Drs. Hegarty and Grassian say Padilla's psychological condition exceeds even the high standard for mental damage set by the 2002 torture memo. "This whole issue of torture turns on the question of what are the types of effects that one would expect from putting a person in this situation in the brig," says Grassian. "If you would expect a person to become so deranged as to become psychotically terrified, to me that constitutes torture."
Some psychological tests place him on par with individuals who have suffered brain damage ...
Padilla's treatment in the brig is classified as a state secret.
During her week-long effort, (Dr.) Hegarty would arrive each morning to discover Padilla once again unwilling to talk. She says the experience was like the movie "Groundhog Day," in which the same events repeat over and over. "The 22 hours I spent with him, it was like it never happened," Hegarty says. "It was chilling."
Grassian relates in his report that Padilla's mother found it emotionally difficult to visit her son in Miami because it involved observing his diminished mental condition. Padilla tried to reassure her that he was fine, that the government was treating him very well. At one point, Grassian says, Padilla suggested that his mother write directly to Bush to help her speed through red tape to arrange her next visit. The president was sure to help her out, Padilla assured his mother.
"It was utterly irrational," Grassian writes in his report. "After all, it was President Bush who had ordered him detained as an enemy combatant."
Padilla's mother became increasingly anxious. Finally she confronted her son: "Did they torture you?" she asked.
"He turned towards her, his face grimacing, his eyes blinking, and in panic and rage he demanded: 'Don't you ever, ever, ask that question again,' " the Grassian report says.
What makes Padilla's case especially challenging from a psychological perspective is that he denies having any symptoms of psychological distress. Experts say it is an attempt by Padilla to avoid being viewed in any way as mentally disturbed.
"He was told not to talk about what happened in the brig and that if he ever spoke about what happened, people would think he was crazy," Hegarty says. "This admonition has power over him," she says. "He becomes visibly terrified as he is saying it."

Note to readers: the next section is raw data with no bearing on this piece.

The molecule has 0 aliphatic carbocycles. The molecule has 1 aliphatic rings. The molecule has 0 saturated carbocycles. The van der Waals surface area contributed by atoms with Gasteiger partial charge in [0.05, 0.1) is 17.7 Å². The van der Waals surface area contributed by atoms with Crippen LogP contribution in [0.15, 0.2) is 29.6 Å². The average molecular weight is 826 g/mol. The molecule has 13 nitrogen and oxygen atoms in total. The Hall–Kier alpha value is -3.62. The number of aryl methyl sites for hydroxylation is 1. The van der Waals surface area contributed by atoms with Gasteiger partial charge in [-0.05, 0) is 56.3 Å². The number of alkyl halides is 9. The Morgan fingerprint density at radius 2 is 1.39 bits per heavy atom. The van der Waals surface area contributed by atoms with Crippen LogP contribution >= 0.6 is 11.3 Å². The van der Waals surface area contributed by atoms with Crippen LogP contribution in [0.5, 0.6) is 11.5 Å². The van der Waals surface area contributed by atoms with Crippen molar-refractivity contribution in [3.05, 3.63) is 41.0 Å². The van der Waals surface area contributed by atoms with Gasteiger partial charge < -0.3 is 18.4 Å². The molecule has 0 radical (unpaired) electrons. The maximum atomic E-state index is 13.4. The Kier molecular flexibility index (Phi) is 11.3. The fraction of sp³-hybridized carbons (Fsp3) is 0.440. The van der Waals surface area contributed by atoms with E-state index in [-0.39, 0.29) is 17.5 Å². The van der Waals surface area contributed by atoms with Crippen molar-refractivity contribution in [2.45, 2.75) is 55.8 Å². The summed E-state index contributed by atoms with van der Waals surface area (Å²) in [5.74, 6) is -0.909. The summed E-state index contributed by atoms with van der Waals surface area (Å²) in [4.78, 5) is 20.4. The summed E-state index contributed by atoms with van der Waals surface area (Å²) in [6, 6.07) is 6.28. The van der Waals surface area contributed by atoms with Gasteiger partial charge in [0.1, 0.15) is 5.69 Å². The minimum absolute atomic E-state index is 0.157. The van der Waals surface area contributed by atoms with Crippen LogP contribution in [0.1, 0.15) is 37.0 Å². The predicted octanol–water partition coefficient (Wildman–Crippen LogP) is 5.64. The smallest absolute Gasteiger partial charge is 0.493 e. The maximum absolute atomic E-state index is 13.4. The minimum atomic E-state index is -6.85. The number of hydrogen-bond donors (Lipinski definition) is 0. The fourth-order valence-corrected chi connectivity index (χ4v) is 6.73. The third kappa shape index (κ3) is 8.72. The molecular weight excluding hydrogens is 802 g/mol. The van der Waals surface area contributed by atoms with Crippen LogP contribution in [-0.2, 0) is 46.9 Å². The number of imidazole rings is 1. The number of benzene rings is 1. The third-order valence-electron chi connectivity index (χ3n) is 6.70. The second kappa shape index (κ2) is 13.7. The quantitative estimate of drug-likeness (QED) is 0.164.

Critical focus on the brig
"As soon as you try to approach a subject related to the brig he starts grimacing and you can just see he becomes mentally disorganized. Anyone who watched this with a reasonably unbiased eye would find it so creepy," Grassian says. "You can see the terror come out of him."
It is unclear what Padilla thinks about the possibility of an acquittal in Miami. But Hegarty says that if Padilla's lawyers win the case it could mark the worst possible outcome for him. That's because the president might try to move Padilla back to his old cell in the brig.
"There is no question in my mind that his first and most important priority is to not go back to the brig," Hegarty says. "This is what leaves me chilled, if one were to offer him a long prison term or return to the brig, he would take prison, in a heartbeat."
When Padilla's case originally reached the high court in 2004, it was dismissed on technical grounds by a 5-to-4 vote. The vote allowed the continued harsh treatment of Padilla.
Justice John Paul Stevens, a US Navy intelligence officer during World War II, filed a dissent. He quoted a 1949 opinion by then Justice Felix Frankfurter.
It said: "There is torture of mind as well as body; the will is as much affected by fear as by force. And there comes a point where this court should not be ignorant as judges of what we know as men."
In May 2002, a month before he entered the brig, Padilla was taken into custody, held in New York City, and given access to a court-appointed lawyer, Donna Newman. Two years later, when the Bush administration first allowed Padilla to see his lawyers again, Ms. Newman and another attorney visited.
"There is no question he had changed," Newman says. "Prior to his being held in South Carolina there was no reason to suspect that he had any kind of [mental] problem."